Tuesday, September 12, 2017

Vineetha Mekkoth writes

At 1.48 am

At 1.48 am 

I rub sleep off 

Look at the psychedelic 

Lights and colours

The truth isn't what you see

here on these walls

That I paint and adorn

The inside peels

Musty with the odours

Of a love that rose and fermented

Turning to vinegar

It is useful you know

One for pickling

And I have heard it helps

in losing weight

Ah! Who tempted I wonder

Eve? Yes. She the rebel it must be

Adam was always innocent


Satan with that apple

Must have known

You could get cider

Or vinegar

Either way he wins

Naughty boy.

Is it?

Must be a mistake.

A female he must have been

For mistakes are hers alone

He's infallible

 Devil Made Me Do It -- Brian M. Viveros

1 comment:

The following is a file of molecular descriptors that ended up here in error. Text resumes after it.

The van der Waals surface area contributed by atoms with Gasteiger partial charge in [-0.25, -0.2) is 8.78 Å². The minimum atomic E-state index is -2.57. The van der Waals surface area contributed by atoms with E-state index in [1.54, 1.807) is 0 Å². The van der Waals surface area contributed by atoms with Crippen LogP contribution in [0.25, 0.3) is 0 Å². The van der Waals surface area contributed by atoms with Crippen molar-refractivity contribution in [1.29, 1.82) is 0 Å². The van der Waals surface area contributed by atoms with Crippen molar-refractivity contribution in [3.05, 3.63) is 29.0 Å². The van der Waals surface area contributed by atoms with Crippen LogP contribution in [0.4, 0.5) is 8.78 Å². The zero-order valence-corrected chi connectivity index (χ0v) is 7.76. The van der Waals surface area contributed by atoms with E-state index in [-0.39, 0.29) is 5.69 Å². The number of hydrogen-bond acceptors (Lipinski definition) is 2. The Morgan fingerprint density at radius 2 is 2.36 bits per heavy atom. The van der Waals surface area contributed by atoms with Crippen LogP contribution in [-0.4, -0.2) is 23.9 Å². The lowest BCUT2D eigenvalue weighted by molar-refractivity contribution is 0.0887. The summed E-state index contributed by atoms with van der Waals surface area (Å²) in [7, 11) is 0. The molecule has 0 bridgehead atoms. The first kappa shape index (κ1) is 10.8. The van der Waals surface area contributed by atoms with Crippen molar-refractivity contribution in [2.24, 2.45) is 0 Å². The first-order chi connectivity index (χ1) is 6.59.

1. The serpent or snake played important roles in religious and cultural life in Egypt, Canaan, Mesopotamia, and Greece as a symbol of evil power and chaos from the underworld as well as a symbol of fertility, life, and healing. The Hebrew word "nachash" is also associated with divination, including the verb-form, which means to practice divination or fortune-telling. In Genesis 3:1 a nachash appears, with the ability to speak and to reason: "Now the serpent was more subtle (also translated as "cunning") than any beast of the field which the Lord God had made." God had placed Adam, the first man, in the Garden of Eden and warned him not to eat the fruit of the Tree of Knowledge of Good and Evil, "for in the day that thou eatest thereof thou shalt surely die." When the serpent tried to tempt Eve, the first woman, to eat of the Tree, she told it what God had said, but the serpent told her she would not surely die but, rather, that "your eyes shall be opened, and ye shall be as gods, knowing good and evil" (Genesis 3:5). Eve ate the fruit and gave it to Adam to eat as well. God, who was walking in the Garden, managed to prevent Adam and Eve from eating the fruit of the Tree of Life, and thus become immortal, banished them from Eden, and punished the snake is punished by making it crawl on its belly and eat dust. ). Several early Church Fathers, including Titus Flavius Clemens (Clement of Alexandria) of the 2nd century and Eusebios tes Kaisareias (Eusebius of Caesarea ) of the 3rd century, interpreted the Hebrew "Heva" as not only the name of Eve but, in its aspirated form, as "female serpent." Medieval Christian art also often depicted the Edenic serpent as a woman (often identified as Lilit, a sexually wanton demon who was first developed in the Babylonian Talmud of the 3rd to 5th centuries and was portrayed in the satirical "Alphabet of Sirach," which dates from ca. 700–1000, as Adam's first wife, who was created at the same time and from the same dirt as Adam; in the 13th century Isaac ben Jacob ha-Cohen claimed she refused to become servient to Adam and thus left him and the Garden). Some early fathers held Eve as responsible for the fall of man; Quintus Septimius Florens Tertullianus told his female listeners in the early 2nd century, "You are the devil's gateway" and went on to explain that they were responsible for the death of Christ: "On account of your desert [i.e., punishment for sin, that is, death], even the Son of God had to die." In the 5th century St Augustinus of Hippo developed the doctrine of the Fall of Man into the doctrine of original sin, the notion that, through descent from Adam and Eve, humankind is born into a condition of sinfulness and must await redemption. Later, baptism became understood as a washing away of the stain of hereditary sin, and the serpent that tempted Eve was interpreted to have been Satan, or that Satan was using a serpent as a mouthpiece, although there is no mention of this identification in the Torah. Though central to Western Christian theology, these doctrines are not shared by Eastern Orthodox churches, Judaism, or Islam. According to rabbinical tradition, the serpent represents sexual desire. According to the Qurʼan, both Adam and Eve ate the forbidden fruit in a heavenly rather than earthly Eden, and as a result Allah sent them to Earth as his representatives; since they were both forgiven, there is no concept of "original sin."


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